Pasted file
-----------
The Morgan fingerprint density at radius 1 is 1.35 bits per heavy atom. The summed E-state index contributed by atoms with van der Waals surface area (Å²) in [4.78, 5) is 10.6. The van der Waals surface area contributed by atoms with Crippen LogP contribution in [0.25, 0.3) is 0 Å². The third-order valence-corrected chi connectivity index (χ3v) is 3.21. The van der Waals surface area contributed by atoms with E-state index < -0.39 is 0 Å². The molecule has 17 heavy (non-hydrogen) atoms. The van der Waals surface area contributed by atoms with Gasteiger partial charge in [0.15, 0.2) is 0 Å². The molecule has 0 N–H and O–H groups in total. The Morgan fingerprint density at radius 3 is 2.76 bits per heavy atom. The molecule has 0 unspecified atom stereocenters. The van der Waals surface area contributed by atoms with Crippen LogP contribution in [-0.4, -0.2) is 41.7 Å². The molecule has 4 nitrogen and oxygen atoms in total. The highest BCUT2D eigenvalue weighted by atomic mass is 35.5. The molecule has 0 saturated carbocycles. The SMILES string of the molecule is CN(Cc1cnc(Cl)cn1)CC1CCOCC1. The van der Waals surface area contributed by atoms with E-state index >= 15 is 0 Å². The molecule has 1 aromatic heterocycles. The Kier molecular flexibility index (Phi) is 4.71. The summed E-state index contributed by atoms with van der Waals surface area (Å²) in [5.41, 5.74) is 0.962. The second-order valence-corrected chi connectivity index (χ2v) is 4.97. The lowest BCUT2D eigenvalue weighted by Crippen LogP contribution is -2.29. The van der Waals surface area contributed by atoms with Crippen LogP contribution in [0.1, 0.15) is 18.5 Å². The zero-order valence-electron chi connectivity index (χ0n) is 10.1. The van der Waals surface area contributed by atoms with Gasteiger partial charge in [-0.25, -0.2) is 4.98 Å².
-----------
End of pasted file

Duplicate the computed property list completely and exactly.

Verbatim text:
The Morgan fingerprint density at radius 1 is 1.35 bits per heavy atom. The summed E-state index contributed by atoms with van der Waals surface area (Å²) in [4.78, 5) is 10.6. The van der Waals surface area contributed by atoms with Crippen LogP contribution in [0.25, 0.3) is 0 Å². The third-order valence-corrected chi connectivity index (χ3v) is 3.21. The van der Waals surface area contributed by atoms with E-state index < -0.39 is 0 Å². The molecule has 17 heavy (non-hydrogen) atoms. The van der Waals surface area contributed by atoms with Gasteiger partial charge in [0.15, 0.2) is 0 Å². The molecule has 0 N–H and O–H groups in total. The Morgan fingerprint density at radius 3 is 2.76 bits per heavy atom. The molecule has 0 unspecified atom stereocenters. The van der Waals surface area contributed by atoms with Crippen LogP contribution in [-0.4, -0.2) is 41.7 Å². The molecule has 4 nitrogen and oxygen atoms in total. The highest BCUT2D eigenvalue weighted by atomic mass is 35.5. The molecule has 0 saturated carbocycles. The SMILES string of the molecule is CN(Cc1cnc(Cl)cn1)CC1CCOCC1. The van der Waals surface area contributed by atoms with E-state index >= 15 is 0 Å². The molecule has 1 aromatic heterocycles. The Kier molecular flexibility index (Phi) is 4.71. The summed E-state index contributed by atoms with van der Waals surface area (Å²) in [5.41, 5.74) is 0.962. The second-order valence-corrected chi connectivity index (χ2v) is 4.97. The lowest BCUT2D eigenvalue weighted by Crippen LogP contribution is -2.29. The van der Waals surface area contributed by atoms with Crippen LogP contribution in [0.1, 0.15) is 18.5 Å². The zero-order valence-electron chi connectivity index (χ0n) is 10.1. The van der Waals surface area contributed by atoms with Gasteiger partial charge in [-0.25, -0.2) is 4.98 Å².